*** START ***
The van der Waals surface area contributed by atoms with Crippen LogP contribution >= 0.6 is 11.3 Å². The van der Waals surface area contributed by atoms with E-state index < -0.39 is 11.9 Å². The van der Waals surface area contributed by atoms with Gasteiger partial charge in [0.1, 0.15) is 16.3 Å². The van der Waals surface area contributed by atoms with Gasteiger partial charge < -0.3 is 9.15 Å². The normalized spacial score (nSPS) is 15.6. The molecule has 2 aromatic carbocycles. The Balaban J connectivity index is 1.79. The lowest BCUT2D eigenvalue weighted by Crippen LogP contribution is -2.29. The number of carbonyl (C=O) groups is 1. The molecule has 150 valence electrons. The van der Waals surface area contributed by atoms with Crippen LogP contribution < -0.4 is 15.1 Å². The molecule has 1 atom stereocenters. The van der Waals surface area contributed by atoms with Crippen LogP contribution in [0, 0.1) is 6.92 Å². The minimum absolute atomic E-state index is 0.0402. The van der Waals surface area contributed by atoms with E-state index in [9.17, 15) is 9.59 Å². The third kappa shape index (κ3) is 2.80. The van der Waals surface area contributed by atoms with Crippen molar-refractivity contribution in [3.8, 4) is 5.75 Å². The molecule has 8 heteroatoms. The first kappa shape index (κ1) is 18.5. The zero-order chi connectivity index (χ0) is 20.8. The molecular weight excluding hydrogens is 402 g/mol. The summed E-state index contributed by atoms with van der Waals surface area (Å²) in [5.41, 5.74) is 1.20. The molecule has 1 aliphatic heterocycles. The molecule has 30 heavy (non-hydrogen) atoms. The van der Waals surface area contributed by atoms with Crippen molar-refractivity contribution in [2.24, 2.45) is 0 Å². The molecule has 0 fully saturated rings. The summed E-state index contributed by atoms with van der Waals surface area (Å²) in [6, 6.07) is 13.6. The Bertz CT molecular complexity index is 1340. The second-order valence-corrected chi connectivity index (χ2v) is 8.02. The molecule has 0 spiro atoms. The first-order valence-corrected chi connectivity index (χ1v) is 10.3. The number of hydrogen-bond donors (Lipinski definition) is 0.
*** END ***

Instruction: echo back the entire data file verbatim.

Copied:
The van der Waals surface area contributed by atoms with Crippen LogP contribution >= 0.6 is 11.3 Å². The van der Waals surface area contributed by atoms with E-state index < -0.39 is 11.9 Å². The van der Waals surface area contributed by atoms with Gasteiger partial charge in [0.1, 0.15) is 16.3 Å². The van der Waals surface area contributed by atoms with Gasteiger partial charge < -0.3 is 9.15 Å². The normalized spacial score (nSPS) is 15.6. The molecule has 2 aromatic carbocycles. The Balaban J connectivity index is 1.79. The lowest BCUT2D eigenvalue weighted by Crippen LogP contribution is -2.29. The number of carbonyl (C=O) groups is 1. The molecule has 150 valence electrons. The van der Waals surface area contributed by atoms with Crippen LogP contribution < -0.4 is 15.1 Å². The molecule has 1 atom stereocenters. The van der Waals surface area contributed by atoms with Crippen LogP contribution in [0, 0.1) is 6.92 Å². The minimum absolute atomic E-state index is 0.0402. The van der Waals surface area contributed by atoms with E-state index in [9.17, 15) is 9.59 Å². The third kappa shape index (κ3) is 2.80. The van der Waals surface area contributed by atoms with Crippen molar-refractivity contribution in [3.8, 4) is 5.75 Å². The molecule has 8 heteroatoms. The first kappa shape index (κ1) is 18.5. The zero-order chi connectivity index (χ0) is 20.8. The molecular weight excluding hydrogens is 402 g/mol. The summed E-state index contributed by atoms with van der Waals surface area (Å²) in [5.41, 5.74) is 1.20. The molecule has 1 aliphatic heterocycles. The molecule has 30 heavy (non-hydrogen) atoms. The van der Waals surface area contributed by atoms with Crippen molar-refractivity contribution in [2.24, 2.45) is 0 Å². The molecule has 0 fully saturated rings. The summed E-state index contributed by atoms with van der Waals surface area (Å²) in [6, 6.07) is 13.6. The Bertz CT molecular complexity index is 1340. The second-order valence-corrected chi connectivity index (χ2v) is 8.02. The molecule has 0 spiro atoms. The first-order valence-corrected chi connectivity index (χ1v) is 10.3. The number of hydrogen-bond donors (Lipinski definition) is 0.